The piece is part of a unique new collection from Le Creuset, and also available at Williams Sonoma, which includes a flock of stoneware pie birds shaped like wide-eyed porgs, a roaster that would be at home hanging on the wall of Jabba’s palace, and an incredibly rare hand-painted Dutch oven that depicts the twin suns setting on Tatooine.
Whitaker, senior category manager for the premium French cookware manufacturer, recently sat down with StarWars.com to talk about capturing the luster of porg eyes, creating a new enamel color for carbonite, and crafting cast iron with a method that Anakin Skywalker would surely find coarse and irritating.
The line’s centerpiece is easily the Tatooine round Dutch oven, the first hand-painted enamel cast iron product from the brand, which has been in business since 1925. The lid is designed to self-baste food, no background in moisture farming required, and it’s topped with a gold knob that offsets the colorful enamel paint that dominates the eye-catching creation.
“What I like about this product is particularly the way they were able to replicate the suns,” Whitaker says, noting that working with enamel isn’t as simple as standard painting. “It’s such a nuanced and scientific process,” she says. Even the background hues, a gradient of blue that melts into the pink sky, was achieved with a spray enamel applied by hand, she says. “They were really able to capture a depth and a luminance to the suns that is really special. I find myself just kind of staring at it because you can see the depth without it being really raised on the surface. There’s a fluidity to it.”
In celebration of the end of the Skywalker saga, the run will be limited to nine pieces worldwide, each one hand-numbered on the inside of the sand-colored lid, Whitaker says, and available for purchase through a lottery system.
Casting Han Solo in carbonite for the lid of a roaster pan presented its own challenges, including capturing the creases and buttons on his clothes in a way that matched the film version. Whitaker says the team’s cast iron design engineer is also a big fan of the saga, so the craftsmen went back to reference photos of the prop to both recreate those details and find the perfect color for the piece.
To mimic the look of carbonite, the enamel hue called “stone” was created exclusively for the roaster, a dark grey with flecks of gold and silver that give the finished piece a certain texture that’s just right for sealing a delicious roast in a carbon freezing chamber.
To add a Star Wars spin to the brand’s signature Dutch ovens, they designed a special embossed lid for this piece. “I was really inspired by the sound of Darth Vader breathing,” Whitaker says, recounting the soundscape of the cast-iron manufacturing plant. “If you were standing in our factory listening to the sounds of producing our cast-iron, a lot of it was so strikingly similar [to Vader], the sound of the machine creating the sand mold and the iron being poured.” After each lid is cast, the sand mold used to create the embossed details is essentially destroyed, with the remaining grains are brushed aside as the piece cools and travels down a vibrating conveyor belt.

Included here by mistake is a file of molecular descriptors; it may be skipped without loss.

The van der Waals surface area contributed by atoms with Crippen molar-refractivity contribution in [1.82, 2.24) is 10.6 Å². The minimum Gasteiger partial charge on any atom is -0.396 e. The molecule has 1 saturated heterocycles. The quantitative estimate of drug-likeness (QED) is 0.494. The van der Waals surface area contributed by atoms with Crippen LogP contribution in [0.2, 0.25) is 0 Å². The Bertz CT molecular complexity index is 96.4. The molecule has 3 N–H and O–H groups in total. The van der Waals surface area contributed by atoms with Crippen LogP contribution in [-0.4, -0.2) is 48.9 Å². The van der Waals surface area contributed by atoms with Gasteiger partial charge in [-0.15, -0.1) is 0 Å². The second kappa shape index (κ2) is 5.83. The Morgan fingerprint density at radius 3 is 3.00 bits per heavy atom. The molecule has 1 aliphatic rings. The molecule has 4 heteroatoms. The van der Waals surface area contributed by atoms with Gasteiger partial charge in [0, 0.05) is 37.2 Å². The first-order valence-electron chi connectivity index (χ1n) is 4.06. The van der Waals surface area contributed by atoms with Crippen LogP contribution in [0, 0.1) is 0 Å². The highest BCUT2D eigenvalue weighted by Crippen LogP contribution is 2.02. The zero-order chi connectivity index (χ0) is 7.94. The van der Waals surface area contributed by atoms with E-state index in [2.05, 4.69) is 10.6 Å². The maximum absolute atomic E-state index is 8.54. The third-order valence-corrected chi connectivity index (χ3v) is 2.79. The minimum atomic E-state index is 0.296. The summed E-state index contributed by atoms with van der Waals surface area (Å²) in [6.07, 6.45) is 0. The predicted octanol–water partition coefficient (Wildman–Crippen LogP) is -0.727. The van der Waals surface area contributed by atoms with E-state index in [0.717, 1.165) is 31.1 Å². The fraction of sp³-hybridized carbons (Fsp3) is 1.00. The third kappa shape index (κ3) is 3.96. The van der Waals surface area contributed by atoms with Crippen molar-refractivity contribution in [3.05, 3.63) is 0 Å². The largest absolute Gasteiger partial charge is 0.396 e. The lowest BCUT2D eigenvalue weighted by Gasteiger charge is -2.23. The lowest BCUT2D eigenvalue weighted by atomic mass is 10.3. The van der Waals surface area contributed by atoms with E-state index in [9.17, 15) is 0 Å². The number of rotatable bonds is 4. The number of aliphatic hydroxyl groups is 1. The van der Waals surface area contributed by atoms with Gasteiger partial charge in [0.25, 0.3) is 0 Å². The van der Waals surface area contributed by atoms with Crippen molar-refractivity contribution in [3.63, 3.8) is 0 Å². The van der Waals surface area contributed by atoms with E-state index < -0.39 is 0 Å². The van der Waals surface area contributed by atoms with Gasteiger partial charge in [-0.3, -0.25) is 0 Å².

Flip over the lid and you’ll find the Imperial cog embossed on the underside as well as other charming details, including France spelled out in Aurebesh, as the shiny black exterior gives way to a matte finish interior.
Although early design discussions considered creating a pie vent in the shape of Jedi Master Yoda with his lightsaber ignited, the team ultimately landed on a more obvious choice for a Star Wars twist on the classic pie bird funnel. By venting steam from the center of baking pies, the humble porg prevents fillings from bubbling over and releases steam for evenly baked, crisp crusts. Don’t leave Ahch-To without it!
Whitaker says designers took extra care to add texture — the feathery features on the front and back of the porg pie bird body are individually hand carved before the stoneware clay is fully dried — and refine the enameling process for the porg pie birds. A piece so small would normally be dipped or sprayed by machine in a single color, but this one called for four different hues to perfectly capture that curious stare.
For a trio of mini cocottes, diminutive dishes designed for serving up snacks or individually-portioned desserts, Whitaker says C-3PO, R2-D2, and BB-8 were the perfect inspiration for the functional kitchen sidekicks. The stoneware is suitable for the microwave or the oven, with a lid that protects leftovers to be refrigerated for the next serving. But Whitaker notes that just like with droids, you must take care to maintain the dishes. Moving too quickly from cold to hot temperatures can damage the stoneware.
The finished look is an abstract take on the mechanical trio, with decal details that make them immediately recognizable but not overtly decorated.
Form and function collided once more for a pair of silicone trivets in the shape of the Death Star and the Millennium Falcon. For instance, the fastest hunk of junk in the galaxy includes markings for the sensor array dish, the off-center cockpit, and even cutouts to transfer heat that are placed quite fittingly where the ship’s exhaust ports would be!
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Overall, the new Star Wars x Le Creuset collection showcases a stunning array of precision cookware craftsmanship and adorable Star Wars details for a fully functional collectible. “Brilliant,” Whitaker says of the line. “It was a really fun collaboration.”
Associate Editor Kristin Baver is a writer and all-around sci-fi nerd who always has just one more question in an inexhaustible list of curiosities. Sometimes she blurts out “It’s a trap!” even when it’s not. Do you know a fan who’s most impressive? Hop on Twitter and tell @KristinBaver all about them.
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